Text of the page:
There are genuine Men of Letters, and not genuine; as in every kind there
    is a genuine and a spurious. If _hero_ be taken to mean genuine, then I
    say the Hero as Man of Letters will be found discharging a function for us
    which is ever honorable, ever the highest; and was once well known to be
    the highest. He is uttering forth, in such way as he has, the inspired
    soul of him; all that a man, in any case, can do. I say _inspired_; for
    what we call "originality," "sincerity," "genius," the heroic quality we
    have no good name for, signifies that. The Hero is he who lives in the
    inward sphere of things, in the True, Divine and Eternal, which exists
    always, unseen to most, under the Temporary, Trivial: his being is in
    that; he declares that abroad, by act or speech as it may be in declaring
    himself abroad. His life, as we said before, is a piece of the everlasting
    heart of Nature herself: all men's life is,--but the weak many know not
    the fact, and are untrue to it, in most times; the strong few are strong,
    heroic, perennial, because it cannot be hidden from them. The Man of
    Letters, like every Hero, is there to proclaim this in such sort as he can.
    Intrinsically it is the same function which the old generations named a man
    Prophet, Priest, Divinity for doing; which all manner of Heroes, by speech
    or by act, are sent into the world to do.

    Fichte the German Philosopher delivered, some forty years ago at Erlangen,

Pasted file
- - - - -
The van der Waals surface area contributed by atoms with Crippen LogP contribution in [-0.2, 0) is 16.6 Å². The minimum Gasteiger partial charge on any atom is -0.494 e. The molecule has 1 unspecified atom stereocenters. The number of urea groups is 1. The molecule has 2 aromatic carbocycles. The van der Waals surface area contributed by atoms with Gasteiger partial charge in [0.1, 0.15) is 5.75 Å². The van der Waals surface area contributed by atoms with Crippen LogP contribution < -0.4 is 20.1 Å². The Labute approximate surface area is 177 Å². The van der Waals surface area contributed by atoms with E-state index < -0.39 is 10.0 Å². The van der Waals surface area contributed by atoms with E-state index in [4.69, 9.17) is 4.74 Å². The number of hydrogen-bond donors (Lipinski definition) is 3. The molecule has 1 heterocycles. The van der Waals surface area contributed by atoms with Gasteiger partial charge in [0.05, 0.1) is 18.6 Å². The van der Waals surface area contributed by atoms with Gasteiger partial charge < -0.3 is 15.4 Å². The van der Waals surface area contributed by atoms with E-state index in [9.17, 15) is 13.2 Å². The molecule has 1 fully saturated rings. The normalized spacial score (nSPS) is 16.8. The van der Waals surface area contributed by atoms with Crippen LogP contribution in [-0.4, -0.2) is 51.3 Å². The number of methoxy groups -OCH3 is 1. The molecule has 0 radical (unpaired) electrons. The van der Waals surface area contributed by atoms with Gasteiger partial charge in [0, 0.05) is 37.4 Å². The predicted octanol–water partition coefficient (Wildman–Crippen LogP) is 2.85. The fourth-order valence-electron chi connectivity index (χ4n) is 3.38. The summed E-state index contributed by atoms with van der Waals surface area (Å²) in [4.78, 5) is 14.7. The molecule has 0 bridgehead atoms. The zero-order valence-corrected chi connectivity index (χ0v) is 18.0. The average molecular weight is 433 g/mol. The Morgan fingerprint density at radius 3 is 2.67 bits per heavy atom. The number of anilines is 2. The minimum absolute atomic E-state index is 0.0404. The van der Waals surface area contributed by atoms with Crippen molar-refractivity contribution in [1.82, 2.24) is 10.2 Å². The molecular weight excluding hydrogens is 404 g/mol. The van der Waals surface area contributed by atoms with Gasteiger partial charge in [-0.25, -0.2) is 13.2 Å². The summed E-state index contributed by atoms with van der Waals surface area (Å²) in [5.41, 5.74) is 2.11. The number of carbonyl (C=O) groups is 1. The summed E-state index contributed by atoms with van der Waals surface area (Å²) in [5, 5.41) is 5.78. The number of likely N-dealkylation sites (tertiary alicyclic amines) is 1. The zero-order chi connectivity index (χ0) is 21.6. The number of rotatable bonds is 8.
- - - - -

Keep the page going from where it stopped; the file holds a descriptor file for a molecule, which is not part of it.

a highly remarkable Course of Lectures on this subject: "_Ueber das Wesen
    des Gelehrten_, On the Nature of the Literary Man." Fichte, in conformity
    with the Transcendental Philosophy, of which he was a distinguished
    teacher, declares first: That all things which we see or work with in this
    Earth, especially we ourselves and all persons, are as a kind of vesture or
    sensuous Appearance: that under all there lies, as the essence of them,
    what he calls the "Divine Idea of the World;" this is the Reality which
    "lies at the bottom of all Appearance." To the mass of men no such Divine
    Idea is recognizable in the world; they live merely, says Fichte, among the
    superficialities, practicalities and shows of the world, not dreaming that
    there is anything divine under them. But the Man of Letters is sent hither
    specially that he may discern for himself, and make manifest to us, this
    same Divine Idea: in every new generation it will manifest itself in a new
    dialect; and he is there for the purpose of doing that. Such is Fichte's
    phraseology; with which we need not quarrel. It is his way of naming what
    I here, by other words, am striving imperfectly to name; what there is at
    present no name for: The unspeakable Divine Significance, full of
    splendor, of wonder and terror, that lies in the being of every man, of
    every thing,--the Presence of the God who made every man and thing.
    Mahomet taught this in his dialect; Odin in his: it is the thing which all
    thinking hearts, in one dialect or another, are here to teach.